The idea of working from home has been on the cards for a long time. Since the computer entered the home and went from Galactic Space games to personal organizer, and now portable working space.
For many people homeworking is already a reality. Learning the new work rhythms, and coping with the unforeseen problems that come with homeworking takes time and patience.
Office Environment Vs Homework Space
The office environment is purpose built. Uninterrupted work flow is optimized through well-designed spaces and direct access to tools that we need. Safety in the event of fire and unexpected disasters has been well thought through.
In the traditional office space we don’t have to worry about what’s happening down the corridor. The kids are at school, the building is insulated against street noise. We can ignore conversations that don’t concern us, and get on and focus on tasks that such an environment is designed for.
Smooth sailing from and office to home-working, doesn’t happen overnight. Problems reveal themselves and need to be thought through, so that in future they are no longer a problem.
Quick Snacks, High Output, and Children
The obvious problem with homeworking is that home is a place to relax, and be with your family. You may have small children who are not at school, but you must work — and deliver the same quality of output that was always the norm in an office environment. An Office is purpose built, so is your home.
At home, things that originally meant a way to relax now become a temptation, a distraction to your work. The kitchen that is full of sweet promises of enjoyable snacks, coffee and tea as you please, a decent meal that’d put any office canteen to shame, suddenly become a problem.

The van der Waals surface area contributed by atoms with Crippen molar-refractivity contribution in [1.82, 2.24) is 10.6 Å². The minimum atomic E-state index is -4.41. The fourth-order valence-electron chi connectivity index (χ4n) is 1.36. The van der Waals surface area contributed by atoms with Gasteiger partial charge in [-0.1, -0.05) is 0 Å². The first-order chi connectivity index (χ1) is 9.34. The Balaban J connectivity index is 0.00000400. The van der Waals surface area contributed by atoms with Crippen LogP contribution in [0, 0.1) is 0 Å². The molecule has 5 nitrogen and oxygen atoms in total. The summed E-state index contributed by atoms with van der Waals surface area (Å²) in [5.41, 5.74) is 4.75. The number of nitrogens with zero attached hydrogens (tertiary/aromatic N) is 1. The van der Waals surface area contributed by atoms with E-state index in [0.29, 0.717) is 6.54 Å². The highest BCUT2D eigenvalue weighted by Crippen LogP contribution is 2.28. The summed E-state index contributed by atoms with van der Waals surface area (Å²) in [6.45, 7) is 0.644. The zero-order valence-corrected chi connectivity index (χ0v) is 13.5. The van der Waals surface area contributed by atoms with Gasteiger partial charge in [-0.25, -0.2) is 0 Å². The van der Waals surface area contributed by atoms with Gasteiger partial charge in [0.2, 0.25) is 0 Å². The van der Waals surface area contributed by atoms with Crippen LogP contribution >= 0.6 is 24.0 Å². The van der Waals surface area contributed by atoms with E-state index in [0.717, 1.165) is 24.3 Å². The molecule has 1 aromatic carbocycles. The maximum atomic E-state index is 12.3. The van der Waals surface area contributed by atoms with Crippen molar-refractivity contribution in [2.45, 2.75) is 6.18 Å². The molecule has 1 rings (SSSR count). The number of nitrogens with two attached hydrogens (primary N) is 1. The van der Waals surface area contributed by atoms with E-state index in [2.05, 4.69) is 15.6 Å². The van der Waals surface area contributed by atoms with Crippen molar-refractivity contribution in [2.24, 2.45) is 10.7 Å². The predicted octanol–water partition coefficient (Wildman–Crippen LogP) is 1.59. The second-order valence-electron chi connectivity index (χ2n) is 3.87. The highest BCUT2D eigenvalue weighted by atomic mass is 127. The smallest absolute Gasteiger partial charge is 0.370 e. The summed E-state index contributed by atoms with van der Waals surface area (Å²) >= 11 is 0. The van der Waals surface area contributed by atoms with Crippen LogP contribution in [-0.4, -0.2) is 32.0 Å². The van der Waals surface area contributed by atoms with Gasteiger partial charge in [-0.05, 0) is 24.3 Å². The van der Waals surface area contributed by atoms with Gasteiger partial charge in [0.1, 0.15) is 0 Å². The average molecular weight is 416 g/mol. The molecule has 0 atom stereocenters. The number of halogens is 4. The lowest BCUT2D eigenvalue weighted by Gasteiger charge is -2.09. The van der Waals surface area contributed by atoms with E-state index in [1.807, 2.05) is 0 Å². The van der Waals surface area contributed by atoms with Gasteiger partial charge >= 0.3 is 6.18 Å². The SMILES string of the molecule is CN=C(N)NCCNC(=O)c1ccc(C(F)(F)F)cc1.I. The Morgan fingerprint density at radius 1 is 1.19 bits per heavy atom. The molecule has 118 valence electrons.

Some people have a big problem with applying basic self-discipline. Luckily, it is something that we can learn, and see results manifest in after a few weeks of reining in our thoughts to focus on the tasks, one by one. We’re going to have to rediscover the importance exerting mental discipline at work, at home.
The Upside of Homeworking
The upside of homeworking is clear; no travelling on the train, or sitting in traffic. Maybe in a year’s time the car that was only used for work related travel, can go to the scrap heap.
In a home office we might think that Managing by Walking Around is now a thing of the past — hopefully so. But managers need to feel needed. They could easily figure out their own new system of staying in touch with workers, and be a source of interruption more than support.
Outside Your Window there’s a Whole World of Noise
Depending on where you live, noise can be a serious distraction that isn’t under your control. External street noises, cars, busses, and trains are a major problem in cities; they create noise, but are necessary in any modern city. Generally the knotted areas where people live, is where public transport clusters itself and creates a racket.
Noise during the day can tire a person, wear them down, and make a normal day at homeworking seem like an especially hard day.
The rumble and tumble of a city is hard to ignore. Studies in New Jersey, close to a residential area where a new highway was to be built, showed the negative effects caused by one newly built highway.
The change in traffic directions afterwards meant that older bypasses and roads now connected to the new highway. It caused a faster flow of traffic in the area, less congestion, but an unbearable rise in noise pollution for residents. It disrupted their lives, and they had no control over it.